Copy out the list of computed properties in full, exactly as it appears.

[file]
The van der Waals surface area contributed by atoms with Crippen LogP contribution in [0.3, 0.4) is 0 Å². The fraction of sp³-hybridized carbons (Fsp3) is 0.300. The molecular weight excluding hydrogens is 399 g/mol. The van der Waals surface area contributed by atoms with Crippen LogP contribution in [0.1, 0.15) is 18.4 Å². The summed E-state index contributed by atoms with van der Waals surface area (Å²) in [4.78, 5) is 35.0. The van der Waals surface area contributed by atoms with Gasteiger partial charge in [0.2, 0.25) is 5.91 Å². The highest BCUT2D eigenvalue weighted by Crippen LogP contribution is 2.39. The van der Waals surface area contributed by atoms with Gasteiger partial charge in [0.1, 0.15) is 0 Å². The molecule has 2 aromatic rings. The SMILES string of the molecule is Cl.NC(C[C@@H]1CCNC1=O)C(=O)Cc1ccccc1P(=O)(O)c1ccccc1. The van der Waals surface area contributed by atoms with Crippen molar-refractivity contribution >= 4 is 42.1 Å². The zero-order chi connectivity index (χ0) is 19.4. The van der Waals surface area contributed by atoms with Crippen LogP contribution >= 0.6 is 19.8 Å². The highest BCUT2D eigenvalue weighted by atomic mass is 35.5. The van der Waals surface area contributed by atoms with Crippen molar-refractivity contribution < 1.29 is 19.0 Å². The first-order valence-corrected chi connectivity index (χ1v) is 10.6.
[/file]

The van der Waals surface area contributed by atoms with Crippen LogP contribution in [0.3, 0.4) is 0 Å². The fraction of sp³-hybridized carbons (Fsp3) is 0.300. The molecular weight excluding hydrogens is 399 g/mol. The van der Waals surface area contributed by atoms with Crippen LogP contribution in [0.1, 0.15) is 18.4 Å². The summed E-state index contributed by atoms with van der Waals surface area (Å²) in [4.78, 5) is 35.0. The van der Waals surface area contributed by atoms with Gasteiger partial charge in [0.2, 0.25) is 5.91 Å². The highest BCUT2D eigenvalue weighted by Crippen LogP contribution is 2.39. The van der Waals surface area contributed by atoms with Gasteiger partial charge in [0.1, 0.15) is 0 Å². The molecule has 2 aromatic rings. The SMILES string of the molecule is Cl.NC(C[C@@H]1CCNC1=O)C(=O)Cc1ccccc1P(=O)(O)c1ccccc1. The van der Waals surface area contributed by atoms with Crippen molar-refractivity contribution >= 4 is 42.1 Å². The zero-order chi connectivity index (χ0) is 19.4. The van der Waals surface area contributed by atoms with Crippen LogP contribution >= 0.6 is 19.8 Å². The highest BCUT2D eigenvalue weighted by atomic mass is 35.5. The van der Waals surface area contributed by atoms with Crippen molar-refractivity contribution < 1.29 is 19.0 Å². The first-order valence-corrected chi connectivity index (χ1v) is 10.6.